However, take care not to overwater it to compensate for the dehydration, which could put the plant under more stress.
Philodendrons should be watered every one to two weeks. However, if you notice the top half of the soil is completely dry after five days, it’s time to water it again as the plant has used up the water.
Your Philodendron should recover in two weeks if dehydration is the only cause of its drooping.
Philodendrons thrive in soil with light but consistent moisture, and they like to soak up water in the soil gradually.
Constantly oversaturating the soil can overwhelm the roots with water, preventing the Philodendron from photosynthesizing and obtaining sufficient nutrients. Saturated cells can eventually burst, causing the plant to droop.
In extreme cases of overwatering, Philodendrons can develop root rot, which prevents the roots from absorbing oxygen and soil nutrients effectively.
Signs of Overwatering
Symptoms of overwatering your Philodendron include:
- Mold, algae, or fungus in the soil, stems, or leaves
- Discolored leaves (generally yellow or light green)
- Wilted leaves and stems
- Brown spots on the leaves and stem
- Soil has a rotten odor
- Roots are brown and mushy
- Slow growth rate
How To Fix Overwatering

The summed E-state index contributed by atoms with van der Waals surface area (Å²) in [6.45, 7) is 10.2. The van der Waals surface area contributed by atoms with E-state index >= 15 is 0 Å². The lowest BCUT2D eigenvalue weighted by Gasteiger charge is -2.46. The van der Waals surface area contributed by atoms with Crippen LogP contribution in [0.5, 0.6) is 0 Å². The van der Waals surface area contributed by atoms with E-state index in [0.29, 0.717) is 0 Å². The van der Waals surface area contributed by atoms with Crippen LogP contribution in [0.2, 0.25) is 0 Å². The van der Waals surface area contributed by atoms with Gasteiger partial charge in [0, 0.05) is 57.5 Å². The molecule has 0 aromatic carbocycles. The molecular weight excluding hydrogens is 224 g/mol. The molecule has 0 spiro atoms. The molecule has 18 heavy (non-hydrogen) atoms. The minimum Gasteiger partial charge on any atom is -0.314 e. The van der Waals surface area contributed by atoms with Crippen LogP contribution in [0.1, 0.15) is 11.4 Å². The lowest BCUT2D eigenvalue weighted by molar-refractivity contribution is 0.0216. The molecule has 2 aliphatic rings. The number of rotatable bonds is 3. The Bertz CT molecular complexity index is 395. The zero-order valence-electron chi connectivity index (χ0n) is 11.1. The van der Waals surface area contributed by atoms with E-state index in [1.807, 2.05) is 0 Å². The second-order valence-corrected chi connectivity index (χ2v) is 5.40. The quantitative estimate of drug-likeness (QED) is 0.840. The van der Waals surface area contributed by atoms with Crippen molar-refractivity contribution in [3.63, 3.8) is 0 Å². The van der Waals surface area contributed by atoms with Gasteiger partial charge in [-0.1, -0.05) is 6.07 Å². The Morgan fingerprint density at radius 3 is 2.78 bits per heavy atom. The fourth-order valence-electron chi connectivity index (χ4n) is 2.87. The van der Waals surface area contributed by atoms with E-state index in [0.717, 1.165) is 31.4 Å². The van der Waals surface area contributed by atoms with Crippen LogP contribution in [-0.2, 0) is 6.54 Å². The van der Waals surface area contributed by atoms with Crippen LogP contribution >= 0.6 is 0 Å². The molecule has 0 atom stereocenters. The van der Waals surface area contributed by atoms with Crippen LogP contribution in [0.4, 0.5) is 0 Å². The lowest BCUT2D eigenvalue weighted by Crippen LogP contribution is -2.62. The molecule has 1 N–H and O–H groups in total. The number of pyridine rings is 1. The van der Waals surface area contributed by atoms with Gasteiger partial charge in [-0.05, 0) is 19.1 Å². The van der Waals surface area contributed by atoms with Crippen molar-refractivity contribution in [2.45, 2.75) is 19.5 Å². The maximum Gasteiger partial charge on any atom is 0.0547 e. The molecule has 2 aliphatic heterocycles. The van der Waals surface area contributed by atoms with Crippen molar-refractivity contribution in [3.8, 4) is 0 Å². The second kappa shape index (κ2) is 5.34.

The first step in treating an overwatered Philodendron is to stop watering it.
If possible, place the pot in bright, indirect sunlight so that the soil can evaporate the excess water faster.
If the soil is still mostly wet after a few days, your soil might be too dense and poorly draining. Transplanting your Philodendron into fresh soil that drains well might be a good idea.
While transplanting your Philodendron, you should check its roots.
Root rot is common in overwatered plants as the continuously wet and dark soil promotes bacterial and fungal build-up around the roots.
As long as the root rot is not too advanced, you can save your Philodendron by cutting away the infected black mushy roots and replanting it into fresh dry soil.
Before doing this, allow the roots to dry out by removing the plant from the soil, gently scraping away the wet soil, and placing it in a low-humidity location for a few hours.
After transplanting your Philodendron into new, dry soil, wait for about five days before resuming your regular watering schedule.
3. Low Humidity
Drooping Philodendrons can also be caused by low humidity.
In a room with low humidity, the plant loses moisture to the air faster by transpiration. An extended period of low humidity will dehydrate the plant and cause it to lose cell turgidity, which in turn causes it to droop.
Even though there are many reasons for low humidity, it usually occurs in colder regions, especially during winter. During colder months, the air couldn’t hold as much water vapor.
Signs of Low Humidity in Philodendron